Religious of the Virgin Mary
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The Congregation of the Religious of the Virgin Mary is an ecclesiastical community of vowed religious Roman Catholic women of pontifical right and approval founded in Manila, Philippines. The community was founded in 1684 by Venerable Mother Ignacia del Espíritu Santo, a Filipino Roman Catholic pious laywoman. While its official Spanish title was La Cofradia de Hermanas de Religiosa de la Virgen Maria, the post-nominal initials of a member of the Congregation are "R.V.M." The congregation administers schools in the Philippines and in the states of California and Hawaii in the United States.
History of the Congregation
The Congregation of the Religious of the Virgin Mary, the oldest and largest Filipino congregation, is the first all-Filipino religious congregation for women in the Philippines founded in 1684 by a Filipina, Venerable Mother Ignacia del Espíritu Santo.
A congregation of a mixed life, it aims primarily at personal sanctification and perfection. Its secondary aims include laboring for the sanctification and salvation of others through Catholic education of youth and catechetical instruction in parishes, as well as fostering spiritual retreats among lay women, conducting dormitories, and taking care of the sick in hospitals.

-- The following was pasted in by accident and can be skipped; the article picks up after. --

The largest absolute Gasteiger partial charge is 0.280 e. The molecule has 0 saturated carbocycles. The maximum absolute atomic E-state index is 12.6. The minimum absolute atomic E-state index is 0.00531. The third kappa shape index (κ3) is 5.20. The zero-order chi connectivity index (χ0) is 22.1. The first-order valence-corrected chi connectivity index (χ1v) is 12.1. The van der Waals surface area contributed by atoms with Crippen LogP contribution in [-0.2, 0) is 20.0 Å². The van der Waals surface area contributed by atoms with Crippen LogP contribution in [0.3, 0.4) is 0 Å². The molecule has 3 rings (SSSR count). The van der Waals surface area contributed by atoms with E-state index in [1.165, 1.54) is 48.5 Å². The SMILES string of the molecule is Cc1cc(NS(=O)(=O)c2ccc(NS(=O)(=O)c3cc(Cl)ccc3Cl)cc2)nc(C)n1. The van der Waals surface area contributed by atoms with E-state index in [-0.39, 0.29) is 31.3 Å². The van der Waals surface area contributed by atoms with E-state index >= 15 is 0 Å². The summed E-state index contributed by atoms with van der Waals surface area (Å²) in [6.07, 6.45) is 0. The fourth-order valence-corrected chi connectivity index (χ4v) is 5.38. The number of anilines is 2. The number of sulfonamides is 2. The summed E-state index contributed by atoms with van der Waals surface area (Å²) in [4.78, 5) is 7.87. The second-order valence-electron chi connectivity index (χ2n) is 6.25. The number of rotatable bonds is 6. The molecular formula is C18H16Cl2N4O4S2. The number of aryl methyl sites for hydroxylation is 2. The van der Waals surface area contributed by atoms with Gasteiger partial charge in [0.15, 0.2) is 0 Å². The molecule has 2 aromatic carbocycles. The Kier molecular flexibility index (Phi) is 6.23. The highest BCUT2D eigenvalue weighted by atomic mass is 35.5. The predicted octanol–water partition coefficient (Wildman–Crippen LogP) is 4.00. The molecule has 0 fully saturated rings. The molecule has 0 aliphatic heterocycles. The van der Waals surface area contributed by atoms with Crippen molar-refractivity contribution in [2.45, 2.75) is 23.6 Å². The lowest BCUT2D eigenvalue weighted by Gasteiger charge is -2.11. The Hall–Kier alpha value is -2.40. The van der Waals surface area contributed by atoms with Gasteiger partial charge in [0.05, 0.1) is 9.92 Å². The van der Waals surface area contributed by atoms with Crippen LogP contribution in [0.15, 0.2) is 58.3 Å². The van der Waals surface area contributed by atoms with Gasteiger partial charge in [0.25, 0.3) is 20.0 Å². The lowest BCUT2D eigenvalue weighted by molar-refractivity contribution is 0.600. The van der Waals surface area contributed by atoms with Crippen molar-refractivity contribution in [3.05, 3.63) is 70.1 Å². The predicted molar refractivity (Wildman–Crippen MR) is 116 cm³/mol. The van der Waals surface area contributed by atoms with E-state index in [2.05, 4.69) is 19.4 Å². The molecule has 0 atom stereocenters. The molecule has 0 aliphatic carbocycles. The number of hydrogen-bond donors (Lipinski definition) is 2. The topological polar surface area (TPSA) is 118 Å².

Mother Ignacia del Espiritu Santo, began her arduous task in the year 1684. Directed by divine inspiration and the wise guidance of her spiritual director, Father Paul Klein, S.J., Ignacia at the age of twenty-one left her family and friends, and gave herself without reserve entirely to the service of God by founding an institute whose first members were her own self, her niece Cristina Gonzales, and two young girls, Teodora de Jesus and Ana Margarita. This small group formed the nucleus of the Beatas de la Compania de Jesus which subsequently became the Congregation of the Religious of the Virgin Mary. Six other ladies joined the original four, and before long there were thirty-three members. The piety and penance of Mother Ignacia so attracted many that by 1748 the group numbered fifty. They had charge of the educational training of forty-five girls — Filipinas (Indias), Spaniards, and mestizas. While brought up in the fear and love of God, these girls were trained in the domestic arts and skills of reading, sewing, and embroidery.
While the growing number of generous souls were known as beatas which was then taken to mean "holy" or "saintly" because they were leading a life of great edification, there is no existing evidence as to how they were later to be addressed as Sor or Madre.
The house where the beatas lived was called House of Retreat because it was here that retreats and days of recollection were conducted for women desiring to make them. Mother Ignacia initiated this practice of spiritual recollection, and she herself started the retreat movement among women. An energetic woman of rare qualities gifted with an inspiring personality, coupled with a generous amount of common sense in dealing with people, her example was her main asset in attracting other women to follow her way of life which was one of abnegation and sacrifice.